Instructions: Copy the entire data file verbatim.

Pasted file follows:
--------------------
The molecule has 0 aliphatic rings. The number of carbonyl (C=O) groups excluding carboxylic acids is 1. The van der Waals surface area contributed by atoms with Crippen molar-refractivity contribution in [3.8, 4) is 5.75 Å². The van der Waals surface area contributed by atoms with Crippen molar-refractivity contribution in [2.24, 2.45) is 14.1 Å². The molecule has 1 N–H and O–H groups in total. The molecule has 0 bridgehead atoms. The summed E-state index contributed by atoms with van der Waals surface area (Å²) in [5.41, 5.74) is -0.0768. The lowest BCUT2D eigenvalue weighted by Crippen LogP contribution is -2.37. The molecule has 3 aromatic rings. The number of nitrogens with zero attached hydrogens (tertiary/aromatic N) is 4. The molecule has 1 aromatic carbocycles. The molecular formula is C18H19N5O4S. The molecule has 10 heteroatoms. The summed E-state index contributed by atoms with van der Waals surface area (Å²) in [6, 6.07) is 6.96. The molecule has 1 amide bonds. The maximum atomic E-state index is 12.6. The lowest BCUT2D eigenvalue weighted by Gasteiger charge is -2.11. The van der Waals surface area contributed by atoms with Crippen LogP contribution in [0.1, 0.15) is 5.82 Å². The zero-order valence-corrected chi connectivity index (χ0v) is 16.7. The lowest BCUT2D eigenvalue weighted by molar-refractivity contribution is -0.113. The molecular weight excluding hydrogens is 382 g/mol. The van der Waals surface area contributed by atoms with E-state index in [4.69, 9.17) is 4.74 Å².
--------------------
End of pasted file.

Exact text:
The molecule has 0 aliphatic rings. The number of carbonyl (C=O) groups excluding carboxylic acids is 1. The van der Waals surface area contributed by atoms with Crippen molar-refractivity contribution in [3.8, 4) is 5.75 Å². The van der Waals surface area contributed by atoms with Crippen molar-refractivity contribution in [2.24, 2.45) is 14.1 Å². The molecule has 1 N–H and O–H groups in total. The molecule has 0 bridgehead atoms. The summed E-state index contributed by atoms with van der Waals surface area (Å²) in [5.41, 5.74) is -0.0768. The lowest BCUT2D eigenvalue weighted by Crippen LogP contribution is -2.37. The molecule has 3 aromatic rings. The number of nitrogens with zero attached hydrogens (tertiary/aromatic N) is 4. The molecule has 1 aromatic carbocycles. The molecular formula is C18H19N5O4S. The molecule has 10 heteroatoms. The summed E-state index contributed by atoms with van der Waals surface area (Å²) in [6, 6.07) is 6.96. The molecule has 1 amide bonds. The maximum atomic E-state index is 12.6. The lowest BCUT2D eigenvalue weighted by Gasteiger charge is -2.11. The van der Waals surface area contributed by atoms with Crippen LogP contribution in [0.1, 0.15) is 5.82 Å². The zero-order valence-corrected chi connectivity index (χ0v) is 16.7. The lowest BCUT2D eigenvalue weighted by molar-refractivity contribution is -0.113. The molecular weight excluding hydrogens is 382 g/mol. The van der Waals surface area contributed by atoms with E-state index in [4.69, 9.17) is 4.74 Å².